Sep 12

What Makes a Student WANT to Learn?

September 12th, 2017 by Austin Butler

“The first team to finish will get extra recess time on Friday.”

“Any student who gets less than a 70% on tomorrow’s quiz will have to attend tutoring after school.”

There are a number of ways teachers motivate students to do what we want them to do. From grades, to rewards, and even punishments, we use these tools to motivate students to try their best.

But is this carrot and stick way of teaching (offering rewards and punishments to achieve a desired behavior), preventing students from wanting to learn for the sake of learning?

Would students still want to continue their education when these extrinsic motivators are removed?

In order for students to get the most out of their education and to become curious lifelong learners, it’s important to build their intrinsic motivation.

What is intrinsic motivation?

Intrinsic motivation is driven by a fascination with a subject, a sense of accomplishment in mastering a skill, and a feeling that academic content is relevant to one’s own life.

Students who are intrinsically motivated will complete an assignment or practice a skill because they see value in it, not because there’s a punishment or reward tied to their behavior.

How can you spot intrinsically motivated students? Students who say, “Science interests me” or “Learning history helps me understand today’s world,” are intrinsically motivated.

It’s entirely possible for students to be intrinsically motivated in some subjects or projects, and not on others. As teachers, we want to build intrinsic motivation even for content or assignments that students may not know much about or think they don’t like.

So how can you harness the power of intrinsic motivation in your classroom?

Read on for ten ways to help engage your less interested kids and extrinsically motivated students do their best even with no reward or punishment attached.

Tips for Building Intrinsic Motivation

1. Goal sheets

At the beginning of class, have students fill out a simple sheet telling what they are committed to learning that day in class (this will often be a predetermined standard or skill) and then at the end of class have them write a few sentences of reflection on how they did. This routine can help students make the simple connection that it feels good to succeed at what they do.

2. Class rules

Let your students generate and decide on class rules. By having a chance to voice their ideas about how a high-functioning and respectful class should operate, they’re much more likely to buy into these rules and abide by them.

3. Give feedback

Feedback is an incredibly important aspect of building intrinsic motivation. If students get clear feedback on strengths and areas for improvement in their work, they’re more likely to want to improve.

4. Autonomy

The more autonomy students have, the more they feel that they are in charge of their own learning. This is a powerful feeling for students, and one that will keep them wanting more. Let students make choices about how the demonstrate mastery, turn in work, and decide when they’re ready for something more challenging.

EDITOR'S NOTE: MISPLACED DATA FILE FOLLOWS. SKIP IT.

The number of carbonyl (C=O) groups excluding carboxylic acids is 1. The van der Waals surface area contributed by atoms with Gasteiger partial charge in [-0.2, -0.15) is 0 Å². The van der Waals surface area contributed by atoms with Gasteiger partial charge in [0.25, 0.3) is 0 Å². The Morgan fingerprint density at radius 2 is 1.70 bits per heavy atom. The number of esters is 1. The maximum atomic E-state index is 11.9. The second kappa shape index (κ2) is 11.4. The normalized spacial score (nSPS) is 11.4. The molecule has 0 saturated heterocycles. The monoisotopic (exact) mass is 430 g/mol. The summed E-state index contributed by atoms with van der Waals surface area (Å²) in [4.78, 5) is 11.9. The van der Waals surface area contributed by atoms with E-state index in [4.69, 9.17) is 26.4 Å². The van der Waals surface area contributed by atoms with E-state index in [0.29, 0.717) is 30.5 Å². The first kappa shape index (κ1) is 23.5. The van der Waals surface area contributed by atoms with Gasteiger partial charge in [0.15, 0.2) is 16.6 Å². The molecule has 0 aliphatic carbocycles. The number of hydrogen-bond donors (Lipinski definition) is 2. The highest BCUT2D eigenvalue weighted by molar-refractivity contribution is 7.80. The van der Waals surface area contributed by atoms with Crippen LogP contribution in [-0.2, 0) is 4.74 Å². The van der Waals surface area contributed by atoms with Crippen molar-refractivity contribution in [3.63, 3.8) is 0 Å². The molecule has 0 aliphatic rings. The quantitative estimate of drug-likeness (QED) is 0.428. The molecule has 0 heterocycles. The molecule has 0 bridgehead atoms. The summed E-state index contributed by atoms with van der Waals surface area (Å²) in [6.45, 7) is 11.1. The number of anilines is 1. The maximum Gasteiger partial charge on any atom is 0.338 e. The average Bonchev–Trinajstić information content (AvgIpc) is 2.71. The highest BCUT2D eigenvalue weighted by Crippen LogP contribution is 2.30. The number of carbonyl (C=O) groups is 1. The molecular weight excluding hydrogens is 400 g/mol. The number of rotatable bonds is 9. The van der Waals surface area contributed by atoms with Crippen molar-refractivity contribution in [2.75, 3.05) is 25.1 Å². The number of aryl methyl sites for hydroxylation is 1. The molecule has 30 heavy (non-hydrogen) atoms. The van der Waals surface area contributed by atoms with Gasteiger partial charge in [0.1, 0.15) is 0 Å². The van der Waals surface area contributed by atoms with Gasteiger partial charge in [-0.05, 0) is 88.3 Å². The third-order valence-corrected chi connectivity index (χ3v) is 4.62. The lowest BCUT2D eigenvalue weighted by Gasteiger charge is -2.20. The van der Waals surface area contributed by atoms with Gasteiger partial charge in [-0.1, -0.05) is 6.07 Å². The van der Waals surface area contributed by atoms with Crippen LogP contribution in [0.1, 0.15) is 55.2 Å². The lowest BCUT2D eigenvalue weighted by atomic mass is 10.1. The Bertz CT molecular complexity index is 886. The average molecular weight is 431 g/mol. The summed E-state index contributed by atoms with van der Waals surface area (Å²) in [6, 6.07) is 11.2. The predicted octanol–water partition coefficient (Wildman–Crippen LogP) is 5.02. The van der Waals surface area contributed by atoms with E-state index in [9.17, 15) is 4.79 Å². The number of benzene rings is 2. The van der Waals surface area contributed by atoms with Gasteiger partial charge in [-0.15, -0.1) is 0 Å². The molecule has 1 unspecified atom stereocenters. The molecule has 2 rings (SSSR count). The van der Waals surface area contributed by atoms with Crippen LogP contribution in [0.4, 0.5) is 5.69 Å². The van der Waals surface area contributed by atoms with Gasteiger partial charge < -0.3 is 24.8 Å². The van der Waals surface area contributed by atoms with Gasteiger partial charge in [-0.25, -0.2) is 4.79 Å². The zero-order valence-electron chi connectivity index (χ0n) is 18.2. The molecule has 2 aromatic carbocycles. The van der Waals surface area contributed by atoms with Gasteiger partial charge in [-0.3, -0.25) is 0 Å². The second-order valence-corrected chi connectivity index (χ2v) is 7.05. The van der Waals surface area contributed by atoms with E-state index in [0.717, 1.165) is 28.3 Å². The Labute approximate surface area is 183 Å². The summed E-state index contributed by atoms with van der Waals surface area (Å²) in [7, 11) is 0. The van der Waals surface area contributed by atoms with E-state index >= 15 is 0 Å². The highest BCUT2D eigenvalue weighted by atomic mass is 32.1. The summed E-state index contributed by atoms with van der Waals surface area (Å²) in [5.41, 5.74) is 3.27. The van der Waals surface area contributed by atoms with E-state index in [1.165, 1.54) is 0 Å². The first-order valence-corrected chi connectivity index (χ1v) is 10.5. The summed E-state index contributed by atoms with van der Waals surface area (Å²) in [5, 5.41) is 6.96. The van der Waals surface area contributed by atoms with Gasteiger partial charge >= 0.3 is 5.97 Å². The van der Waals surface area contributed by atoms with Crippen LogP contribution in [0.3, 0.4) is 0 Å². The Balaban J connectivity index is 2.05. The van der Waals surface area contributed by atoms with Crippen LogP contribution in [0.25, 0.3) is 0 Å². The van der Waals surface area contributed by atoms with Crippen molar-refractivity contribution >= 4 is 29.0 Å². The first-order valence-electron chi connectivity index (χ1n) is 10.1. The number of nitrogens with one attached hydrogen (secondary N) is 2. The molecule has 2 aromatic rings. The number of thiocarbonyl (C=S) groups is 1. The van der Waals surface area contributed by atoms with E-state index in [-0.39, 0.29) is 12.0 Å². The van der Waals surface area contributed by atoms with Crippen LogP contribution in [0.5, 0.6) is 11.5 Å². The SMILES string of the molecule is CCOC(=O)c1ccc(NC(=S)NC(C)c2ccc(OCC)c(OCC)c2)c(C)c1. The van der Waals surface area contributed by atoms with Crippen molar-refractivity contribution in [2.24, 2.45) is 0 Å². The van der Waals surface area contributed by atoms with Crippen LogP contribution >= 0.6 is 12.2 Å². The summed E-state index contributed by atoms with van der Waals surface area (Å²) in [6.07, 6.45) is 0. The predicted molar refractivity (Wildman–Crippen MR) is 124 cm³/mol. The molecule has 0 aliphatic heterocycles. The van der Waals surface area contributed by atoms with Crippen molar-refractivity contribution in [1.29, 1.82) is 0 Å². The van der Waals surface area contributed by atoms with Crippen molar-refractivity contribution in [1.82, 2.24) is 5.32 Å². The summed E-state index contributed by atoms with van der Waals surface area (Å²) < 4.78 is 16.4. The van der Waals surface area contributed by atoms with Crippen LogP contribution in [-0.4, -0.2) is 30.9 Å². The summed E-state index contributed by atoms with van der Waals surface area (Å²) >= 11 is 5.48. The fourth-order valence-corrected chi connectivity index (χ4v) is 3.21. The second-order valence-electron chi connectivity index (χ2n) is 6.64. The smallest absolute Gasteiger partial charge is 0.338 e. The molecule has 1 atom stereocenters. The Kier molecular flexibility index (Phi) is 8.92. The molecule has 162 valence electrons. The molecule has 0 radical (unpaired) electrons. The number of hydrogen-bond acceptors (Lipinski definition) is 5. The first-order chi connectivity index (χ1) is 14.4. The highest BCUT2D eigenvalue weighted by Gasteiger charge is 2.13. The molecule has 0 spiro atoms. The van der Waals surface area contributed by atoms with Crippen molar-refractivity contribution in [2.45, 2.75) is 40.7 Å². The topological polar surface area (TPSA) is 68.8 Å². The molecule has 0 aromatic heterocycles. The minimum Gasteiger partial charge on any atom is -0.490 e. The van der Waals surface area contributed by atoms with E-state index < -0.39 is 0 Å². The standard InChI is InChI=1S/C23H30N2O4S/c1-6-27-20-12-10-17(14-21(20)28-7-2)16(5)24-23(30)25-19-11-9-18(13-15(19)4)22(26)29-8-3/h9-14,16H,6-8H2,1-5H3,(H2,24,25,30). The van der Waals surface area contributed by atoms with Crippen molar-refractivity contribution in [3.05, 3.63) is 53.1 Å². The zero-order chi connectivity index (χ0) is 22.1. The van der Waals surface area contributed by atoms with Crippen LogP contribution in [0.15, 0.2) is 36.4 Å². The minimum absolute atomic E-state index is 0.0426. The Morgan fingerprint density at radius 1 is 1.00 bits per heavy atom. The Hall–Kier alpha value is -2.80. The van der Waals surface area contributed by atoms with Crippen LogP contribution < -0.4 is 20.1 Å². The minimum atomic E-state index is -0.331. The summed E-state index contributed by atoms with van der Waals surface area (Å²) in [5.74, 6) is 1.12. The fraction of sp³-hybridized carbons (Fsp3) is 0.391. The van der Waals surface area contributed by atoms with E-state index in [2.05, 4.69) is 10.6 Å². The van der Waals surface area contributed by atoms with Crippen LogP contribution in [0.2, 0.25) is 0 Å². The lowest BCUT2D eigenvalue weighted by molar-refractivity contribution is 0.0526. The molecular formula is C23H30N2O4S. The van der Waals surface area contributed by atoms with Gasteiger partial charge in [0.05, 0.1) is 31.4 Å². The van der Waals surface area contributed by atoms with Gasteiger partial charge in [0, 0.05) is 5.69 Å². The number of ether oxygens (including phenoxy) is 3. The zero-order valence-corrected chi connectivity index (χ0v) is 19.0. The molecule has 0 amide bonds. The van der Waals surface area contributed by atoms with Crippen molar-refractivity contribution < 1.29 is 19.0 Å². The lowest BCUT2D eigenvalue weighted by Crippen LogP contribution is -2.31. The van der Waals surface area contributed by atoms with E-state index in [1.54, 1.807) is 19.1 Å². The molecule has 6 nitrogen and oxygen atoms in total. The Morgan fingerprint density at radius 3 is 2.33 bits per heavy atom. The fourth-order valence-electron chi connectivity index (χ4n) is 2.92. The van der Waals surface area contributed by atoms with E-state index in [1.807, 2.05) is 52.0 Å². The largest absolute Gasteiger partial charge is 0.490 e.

5. Self-competition

Encourage students to compete against themselves for sake of improvement (no prizes attached). Can they beat their typing speed from last week? Or read a book at a higher Lexile level than the last one they finished? When students can see their own improvement over time, motivation will soar.

6. Relevance

Students want to learn about what matters to them. Make learning relevant to students and their lives and they’ll be much more likely to jump in with enthusiasm and stick with work when it gets hard.

7. Embrace Visualization

Ask your students to visualize a moment when they felt successful and proud of something they accomplished. Then, set them loose on a task at hand. By priming students to remember how great success feels, they’re more likely to want to work for that sensation again.

8. Criteria for Success

Help your students learn to gauge when they’ve mastered a concept. Have a clear criteria for success for every skill, almost like an “I’ve got this” check list. If students know exactly what success looks like, they’ll be much more likely to reach for it.

9. Rethink Rewards

Including rewards and class incentive systems in teaching can make school fun for kids. At the same time, though, you don’t want students only to raise their hand because they want to get a prize ticket or a gold star. Try to wean students off of reward driven behavior using the other ideas on this list.

10. Model Intrinsic Behavior

Show your students what intrinsic behavior looks like. Talk to them about a training you’re attending because you want to learn more about tech in the classroom, or how you read the news every morning because you enjoy being a more informed citizen. Your students want to emulate your actions more than you realize.

By building a classroom culture that values intrinsic versus extrinsic motivation, you can help prepare students to embrace curiosity and seek opportunities for mastery, qualities that will serve them well for the rest of their lives (long after extra recess time is still a motivator).


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